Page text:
I found it interesting that women and men were willing to dedicate a whole Saturday to this exploration, and were prepared to travel some distances, e.g. to Wagga Wagga from Leeton, Narrandera and Albury. The yearning for fullness of life was apparent in their individual and collective journeys.

Under the title Life is for Living, Kerin presented three key themes: Living or Not Living, Life is a …? and Leisure Life’s Enrichment. Using movies, stories, cartoons and Scripture, she enabled those participating to reflect, share and examine their own experiences of life in these latter years. We noted the choices that are ours to either grow in contentment rather than irritability, acceptance rather than denial, and outreach rather than alienation.

Kintsugi bowl. Image: Facebook.

She summed up some of her exploration in the words of Japanese potter, Makoto Fujimura about Kintsugi pottery: “Kintsugi does not mean ‘fix’ or repair a broken vessel; rather the technique makes the broken pottery even more beautiful than the original. I want to restore that beauty that has been broken. Christ came not to ‘fix’ us, not to just restore but to make a new creation.”

Kerin reminded us of Jeremiah’s story of the potter’s house.

“I went down to the potter’s house; and there he was working at the wheel. But the vessel he was making came out wrong, as may happen with clay when the potter is at work.  So, he began again and shaped it into another vessel, as he thought fit.

“The word of Yahweh came to me: ‘Can I not do to you as the potter does? Yes, like clay in the potter’s hand so you are in mine.’” (Jeremiah 18:3-7)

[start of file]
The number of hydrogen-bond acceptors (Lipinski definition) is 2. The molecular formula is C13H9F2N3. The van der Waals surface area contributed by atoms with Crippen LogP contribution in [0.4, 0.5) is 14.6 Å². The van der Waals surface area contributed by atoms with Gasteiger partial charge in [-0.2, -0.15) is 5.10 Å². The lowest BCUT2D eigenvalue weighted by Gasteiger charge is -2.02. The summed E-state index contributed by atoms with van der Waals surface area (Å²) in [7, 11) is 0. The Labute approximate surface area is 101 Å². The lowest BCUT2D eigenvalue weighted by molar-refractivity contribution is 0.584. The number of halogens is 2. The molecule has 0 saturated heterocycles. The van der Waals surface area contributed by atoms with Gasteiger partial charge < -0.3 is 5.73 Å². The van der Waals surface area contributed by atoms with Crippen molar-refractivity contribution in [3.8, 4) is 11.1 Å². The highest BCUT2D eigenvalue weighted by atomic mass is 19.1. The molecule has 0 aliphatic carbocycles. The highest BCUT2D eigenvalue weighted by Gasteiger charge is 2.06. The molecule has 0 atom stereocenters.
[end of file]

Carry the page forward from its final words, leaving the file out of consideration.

Sister Kerin Caldwell SGS chats to Patricia Moroney. Image: Andrea Dean.

In her third session, Kerin highlighted the developmental challenges of the older years. She asked us: How can I find ways to rest the body, stimulate the mind and enrich and nourish my soul? As the Vatican II document Gaudium et Spes (The Church in the Modern World) advised us about leisure: “May the leisure hours be properly used for relaxation of spirit and strengthening of mental and bodily health.” (GS, #61)

Leisure can be a condition of the soul that takes us into a place of peace, ‘at-homeness’ with self, God and others. And she reminded us of Mark’s Gospel: “When the apostles returned to tell Jesus all they had done and taught that day he said: ‘Come away to a deserted place all by yourselves and rest a while.’” (Mark 6:30-32)

For me, the two days were enriching about what communion, participation and mission mean for every stage in the journey of a Christian life, but especially in those latter years of life. I had a sense we all returned home better equipped and more purposeful at this time of our unique journeys of faith and life.

Participants came from near and far to attend the workshop. Image: Elizabeth Madden.


Clare Condon

Sister Clare Condon is a former Congregational Leader of the Sisters of the Good Samaritan. She served as leader from September 2005 until September 2017. In 2013, Clare was awarded a Human Rights Medal by the Australian Human Rights Commission in recognition of the Good Samaritan Sisters’ work with asylum seekers, Indigenous Australians and the victims of domestic violence. In 2022, Clare was awarded an Honorary Doctor of the University from Australian Catholic University.